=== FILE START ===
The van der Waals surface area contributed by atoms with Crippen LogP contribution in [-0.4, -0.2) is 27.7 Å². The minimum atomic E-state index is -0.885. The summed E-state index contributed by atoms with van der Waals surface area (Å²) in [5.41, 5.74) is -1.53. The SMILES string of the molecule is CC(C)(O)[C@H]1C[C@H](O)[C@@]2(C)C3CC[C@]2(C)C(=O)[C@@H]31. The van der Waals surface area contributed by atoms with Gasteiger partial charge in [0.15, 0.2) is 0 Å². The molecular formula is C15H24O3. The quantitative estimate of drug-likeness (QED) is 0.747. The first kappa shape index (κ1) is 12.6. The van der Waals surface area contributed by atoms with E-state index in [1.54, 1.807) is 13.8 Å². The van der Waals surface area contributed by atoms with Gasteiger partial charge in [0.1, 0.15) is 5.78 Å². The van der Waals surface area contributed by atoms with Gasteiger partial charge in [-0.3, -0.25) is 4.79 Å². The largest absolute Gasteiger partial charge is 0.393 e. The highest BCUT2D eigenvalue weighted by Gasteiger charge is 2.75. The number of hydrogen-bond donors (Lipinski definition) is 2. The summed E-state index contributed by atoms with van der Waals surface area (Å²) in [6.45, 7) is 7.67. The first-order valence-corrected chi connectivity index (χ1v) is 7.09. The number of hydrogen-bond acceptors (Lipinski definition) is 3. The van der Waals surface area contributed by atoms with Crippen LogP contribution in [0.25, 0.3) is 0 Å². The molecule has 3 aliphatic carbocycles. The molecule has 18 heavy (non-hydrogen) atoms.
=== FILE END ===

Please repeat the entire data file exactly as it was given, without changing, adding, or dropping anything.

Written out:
The van der Waals surface area contributed by atoms with Crippen LogP contribution in [-0.4, -0.2) is 27.7 Å². The minimum atomic E-state index is -0.885. The summed E-state index contributed by atoms with van der Waals surface area (Å²) in [5.41, 5.74) is -1.53. The SMILES string of the molecule is CC(C)(O)[C@H]1C[C@H](O)[C@@]2(C)C3CC[C@]2(C)C(=O)[C@@H]31. The van der Waals surface area contributed by atoms with Gasteiger partial charge in [0.15, 0.2) is 0 Å². The molecular formula is C15H24O3. The quantitative estimate of drug-likeness (QED) is 0.747. The first kappa shape index (κ1) is 12.6. The van der Waals surface area contributed by atoms with E-state index in [1.54, 1.807) is 13.8 Å². The van der Waals surface area contributed by atoms with Gasteiger partial charge in [0.1, 0.15) is 5.78 Å². The van der Waals surface area contributed by atoms with Gasteiger partial charge in [-0.3, -0.25) is 4.79 Å². The largest absolute Gasteiger partial charge is 0.393 e. The highest BCUT2D eigenvalue weighted by Gasteiger charge is 2.75. The number of hydrogen-bond donors (Lipinski definition) is 2. The summed E-state index contributed by atoms with van der Waals surface area (Å²) in [6.45, 7) is 7.67. The first-order valence-corrected chi connectivity index (χ1v) is 7.09. The number of hydrogen-bond acceptors (Lipinski definition) is 3. The van der Waals surface area contributed by atoms with Crippen LogP contribution in [0.25, 0.3) is 0 Å². The molecule has 3 aliphatic carbocycles. The molecule has 18 heavy (non-hydrogen) atoms.